Ten days ago in Charlottesville, a white supremacist drove his car into a crowd of leftist protesters, killing Heather Heyer and injuring 19 others. A gang of neo-Nazis surrounded 20-year-old Dre Harris and took turns violently assaulting him. On the following Tuesday, Herbert Gilbert, an unarmed black man, was fatally shot by police in Thomasville, Georgia. Last weekend, black counterprotesters at a white nationalist rally in Boston were kettled by riot police and attacked with batons. On Sunday a 22-year-old Cleveland man was hospitalized after being beaten by an assailant shouting, “You don’t belong here. Go back to your own country.” At a rally Tuesday night in Phoenix, the president of the United States signaled his intent to pardon a sheriff convicted of overseeing a draconian racial-profiling regime while police fired tear gas at demonstrators outside.
These are the wages of bigotry and oppression. People are murdered, terrorized, deported, impoverished, disenfranchised, blackballed, extorted, poisoned, and in countless other ways made less free and less safe.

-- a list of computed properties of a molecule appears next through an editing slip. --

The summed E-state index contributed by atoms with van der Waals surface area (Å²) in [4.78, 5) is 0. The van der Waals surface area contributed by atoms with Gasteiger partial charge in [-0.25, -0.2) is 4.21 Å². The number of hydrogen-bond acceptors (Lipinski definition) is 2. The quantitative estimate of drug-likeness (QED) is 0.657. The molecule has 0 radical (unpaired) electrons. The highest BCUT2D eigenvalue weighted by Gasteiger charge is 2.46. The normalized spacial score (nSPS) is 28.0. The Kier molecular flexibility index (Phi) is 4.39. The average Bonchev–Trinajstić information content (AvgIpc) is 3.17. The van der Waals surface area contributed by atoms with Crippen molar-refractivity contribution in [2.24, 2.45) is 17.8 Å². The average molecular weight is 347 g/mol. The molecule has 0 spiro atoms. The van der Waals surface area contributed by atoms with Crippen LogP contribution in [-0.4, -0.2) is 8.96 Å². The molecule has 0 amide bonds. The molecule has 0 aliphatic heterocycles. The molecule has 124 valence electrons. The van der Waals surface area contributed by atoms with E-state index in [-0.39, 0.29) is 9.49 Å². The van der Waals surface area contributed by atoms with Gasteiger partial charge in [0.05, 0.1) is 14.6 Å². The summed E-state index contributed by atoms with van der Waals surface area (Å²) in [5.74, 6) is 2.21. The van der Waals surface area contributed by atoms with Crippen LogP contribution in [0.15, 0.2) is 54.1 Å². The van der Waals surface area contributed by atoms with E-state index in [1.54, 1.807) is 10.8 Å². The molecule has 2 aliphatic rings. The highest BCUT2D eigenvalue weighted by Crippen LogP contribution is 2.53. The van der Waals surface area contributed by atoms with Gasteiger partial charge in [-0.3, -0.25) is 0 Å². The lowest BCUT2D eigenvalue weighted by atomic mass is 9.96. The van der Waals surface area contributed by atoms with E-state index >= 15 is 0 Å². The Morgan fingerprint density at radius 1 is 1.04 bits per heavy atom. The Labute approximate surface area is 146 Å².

At some point in the last ten days or so, while many of the things above were happening or about to happen, a gaggle of dimwits at ESPN arrived at the decision—in the boring corporate way that boring corporations tend to arrive at decisions—that C-squad play-by-play guy Robert Lee would be reassigned from this Saturday’s UVA home opener “because of the coincidence of his name,” out of a desire, in the words of network president John Skipper, not to “create a distraction, or even worse, expose him to social hectoring and trolling.”
These are the wages of PC sensitivity. A guy was going to call a football game, and now he will call a different football game.